Employment services ranks among the fastest growing industries in the Nation and is expected to be among those that provide the most new jobs. The industry is expected to gain about 1.8 million new jobs over the 2002-12 projection period. Wage and salary employment in the employment services industry is expected to grow 54 percent over this period, more than 3 times the 16-percent growth projected for all industries combined.
Growth in demand for temporary employees fueled the expansion of the industry throughout the 1990s and is attributable to a number of factors. As competition increased, businesses sought new ways to make their staffing patterns more responsive to changes in demand. To achieve this, they hired temporary employees with specialized skills to reduce costs and to provide the necessary knowledge or experience in certain types of work. Despite recent industry job losses, increasing demand for flexible work arrangements and schedules, coupled with significant turnover in these positions, should create plentiful job opportunities for persons who seek jobs as temporaries or contract workers through 2012. In particular, suppliers of medical personnel to hospitals and other medical facilities should continue to fare well, as demand for temporary healthcare staffing grows to meet the needs of aging baby boomers and to supplement demand for more healthcare services throughout the country.
Employment in professional employer organizations also grew rapidly during the 1990s in response to demands by businesses for changes in human resources management. The increasing complexity of employee-related laws and regulations and a desire to control costs, reduce risks, and provide more integrated services spurred more businesses to contract with professional employer organizations to handle their personnel management, health benefits, workers’ compensation claims, payroll, tax compliance, and unemployment insurance claims. This trend is expected to continue as businesses enter into relationships with professional employer organizations and shift these responsibilities to specialists.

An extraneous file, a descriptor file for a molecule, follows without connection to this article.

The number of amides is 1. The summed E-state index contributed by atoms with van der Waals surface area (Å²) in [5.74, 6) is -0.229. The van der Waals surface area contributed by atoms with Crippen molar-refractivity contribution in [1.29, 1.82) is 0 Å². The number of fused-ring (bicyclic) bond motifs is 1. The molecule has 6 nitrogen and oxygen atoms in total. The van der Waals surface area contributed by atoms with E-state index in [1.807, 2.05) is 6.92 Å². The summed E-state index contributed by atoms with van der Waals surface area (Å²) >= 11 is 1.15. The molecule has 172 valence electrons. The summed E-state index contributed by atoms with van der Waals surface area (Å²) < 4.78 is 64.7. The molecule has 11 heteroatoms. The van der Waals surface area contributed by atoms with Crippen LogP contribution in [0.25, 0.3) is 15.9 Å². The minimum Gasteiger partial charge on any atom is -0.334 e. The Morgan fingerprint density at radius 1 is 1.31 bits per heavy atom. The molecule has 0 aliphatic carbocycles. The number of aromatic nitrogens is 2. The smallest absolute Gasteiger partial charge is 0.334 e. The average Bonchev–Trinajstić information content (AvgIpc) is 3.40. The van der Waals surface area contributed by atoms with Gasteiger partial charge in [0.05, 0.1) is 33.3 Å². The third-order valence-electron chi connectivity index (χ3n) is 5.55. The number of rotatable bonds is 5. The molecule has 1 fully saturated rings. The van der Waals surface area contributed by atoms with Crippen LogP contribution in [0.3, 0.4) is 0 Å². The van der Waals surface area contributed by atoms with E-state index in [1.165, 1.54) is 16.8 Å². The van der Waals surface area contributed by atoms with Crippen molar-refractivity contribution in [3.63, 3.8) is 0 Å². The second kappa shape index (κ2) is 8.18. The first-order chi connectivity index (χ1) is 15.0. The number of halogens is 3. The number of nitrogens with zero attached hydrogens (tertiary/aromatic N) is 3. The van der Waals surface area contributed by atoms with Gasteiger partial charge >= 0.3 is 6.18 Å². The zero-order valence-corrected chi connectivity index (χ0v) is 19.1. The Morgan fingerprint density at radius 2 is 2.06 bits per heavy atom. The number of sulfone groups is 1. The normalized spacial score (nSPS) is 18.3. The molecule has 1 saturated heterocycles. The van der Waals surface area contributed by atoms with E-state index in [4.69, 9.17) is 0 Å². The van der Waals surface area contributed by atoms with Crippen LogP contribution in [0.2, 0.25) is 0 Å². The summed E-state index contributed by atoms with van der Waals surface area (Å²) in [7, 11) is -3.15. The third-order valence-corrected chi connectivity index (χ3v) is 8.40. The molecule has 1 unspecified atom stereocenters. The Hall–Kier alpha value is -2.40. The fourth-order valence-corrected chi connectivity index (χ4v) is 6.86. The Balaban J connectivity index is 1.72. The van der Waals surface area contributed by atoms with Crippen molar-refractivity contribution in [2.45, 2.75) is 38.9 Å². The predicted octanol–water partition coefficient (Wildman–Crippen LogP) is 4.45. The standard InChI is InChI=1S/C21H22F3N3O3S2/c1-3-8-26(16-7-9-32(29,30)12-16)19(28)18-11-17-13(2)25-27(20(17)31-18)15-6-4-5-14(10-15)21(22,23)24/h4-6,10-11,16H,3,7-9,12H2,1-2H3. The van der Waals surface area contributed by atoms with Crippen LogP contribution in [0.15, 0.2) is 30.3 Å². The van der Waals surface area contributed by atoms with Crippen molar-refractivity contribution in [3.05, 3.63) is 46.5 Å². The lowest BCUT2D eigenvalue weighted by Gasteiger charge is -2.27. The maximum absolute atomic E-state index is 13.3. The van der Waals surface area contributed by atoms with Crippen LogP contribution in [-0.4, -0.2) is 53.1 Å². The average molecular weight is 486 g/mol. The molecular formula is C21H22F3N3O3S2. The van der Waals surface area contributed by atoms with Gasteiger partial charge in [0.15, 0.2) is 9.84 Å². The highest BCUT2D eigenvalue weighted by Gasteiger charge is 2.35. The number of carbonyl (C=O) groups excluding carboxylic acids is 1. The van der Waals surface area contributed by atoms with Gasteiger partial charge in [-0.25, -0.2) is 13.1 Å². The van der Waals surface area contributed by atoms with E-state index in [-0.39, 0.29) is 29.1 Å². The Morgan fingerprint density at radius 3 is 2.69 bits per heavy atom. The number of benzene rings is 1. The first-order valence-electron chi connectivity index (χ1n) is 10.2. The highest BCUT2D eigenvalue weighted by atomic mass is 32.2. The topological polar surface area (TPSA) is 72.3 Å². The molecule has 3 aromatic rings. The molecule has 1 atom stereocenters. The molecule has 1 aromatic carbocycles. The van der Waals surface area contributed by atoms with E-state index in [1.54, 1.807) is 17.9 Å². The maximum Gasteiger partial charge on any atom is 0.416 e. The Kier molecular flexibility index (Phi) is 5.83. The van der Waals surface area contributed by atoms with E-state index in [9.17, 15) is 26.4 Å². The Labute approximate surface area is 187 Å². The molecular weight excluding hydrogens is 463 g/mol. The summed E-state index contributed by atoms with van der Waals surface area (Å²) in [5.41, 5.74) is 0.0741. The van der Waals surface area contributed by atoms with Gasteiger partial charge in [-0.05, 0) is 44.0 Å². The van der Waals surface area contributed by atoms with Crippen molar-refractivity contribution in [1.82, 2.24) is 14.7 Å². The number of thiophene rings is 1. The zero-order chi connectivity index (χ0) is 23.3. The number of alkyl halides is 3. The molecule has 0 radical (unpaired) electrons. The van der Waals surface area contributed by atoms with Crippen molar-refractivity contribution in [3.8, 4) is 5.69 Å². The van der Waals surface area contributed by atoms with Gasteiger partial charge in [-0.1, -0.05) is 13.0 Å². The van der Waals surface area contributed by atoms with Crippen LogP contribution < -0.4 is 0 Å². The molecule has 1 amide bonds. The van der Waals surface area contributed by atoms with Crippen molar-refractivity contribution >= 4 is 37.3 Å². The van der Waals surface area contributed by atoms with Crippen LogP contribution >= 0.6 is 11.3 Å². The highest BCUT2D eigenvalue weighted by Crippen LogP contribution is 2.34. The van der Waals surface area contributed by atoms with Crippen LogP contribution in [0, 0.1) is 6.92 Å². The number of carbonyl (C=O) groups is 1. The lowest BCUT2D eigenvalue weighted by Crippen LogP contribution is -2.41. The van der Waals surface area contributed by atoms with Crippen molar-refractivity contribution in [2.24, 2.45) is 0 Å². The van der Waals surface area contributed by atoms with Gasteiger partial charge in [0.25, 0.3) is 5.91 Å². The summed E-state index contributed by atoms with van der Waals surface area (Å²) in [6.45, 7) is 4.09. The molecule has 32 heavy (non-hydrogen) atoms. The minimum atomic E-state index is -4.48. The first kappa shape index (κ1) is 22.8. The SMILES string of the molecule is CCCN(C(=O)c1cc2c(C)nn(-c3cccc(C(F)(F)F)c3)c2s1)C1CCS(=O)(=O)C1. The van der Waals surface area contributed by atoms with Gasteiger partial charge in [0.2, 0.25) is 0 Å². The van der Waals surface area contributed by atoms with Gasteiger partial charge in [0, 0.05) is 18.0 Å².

Employment placement agencies are expected to continue growing, but not as fast as temporary help services or professional employer organizations. Growth in these agencies stems from employers’ increasing willingness to allow outside agencies to perform the preliminary screening of candidates and the growing acceptance of executive recruitment services. However, online employment placement agencies operate without employment counselors and need fewer administrative support workers. Job postings on employer Web sites; online newspaper classified ads; and job matching Internet sites operated by educational institutions and professional associations compete with this industry, thereby dampening employment growth.
Most new jobs will arise in the largest occupational groups in this industry-office and administrative support occupations, production, and transportation and material moving occupations. However, the continuing trend toward specialization also will spur growth among professional workers, including engineers, computer specialists, and healthcare practitioners such as nurses. Managers also will see an increase in new jobs, as government increasingly contracts out management functions. In addition, growth of temporary help firms and professional employer organizations-which provide human resource management, risk management, accounting, and information technology services-will provide more opportunities for professional workers within those fields. Marketing and sales representative jobs in temporary staffing firms also are expected to increase along with competition among these firms for the most qualified workers and the best clients.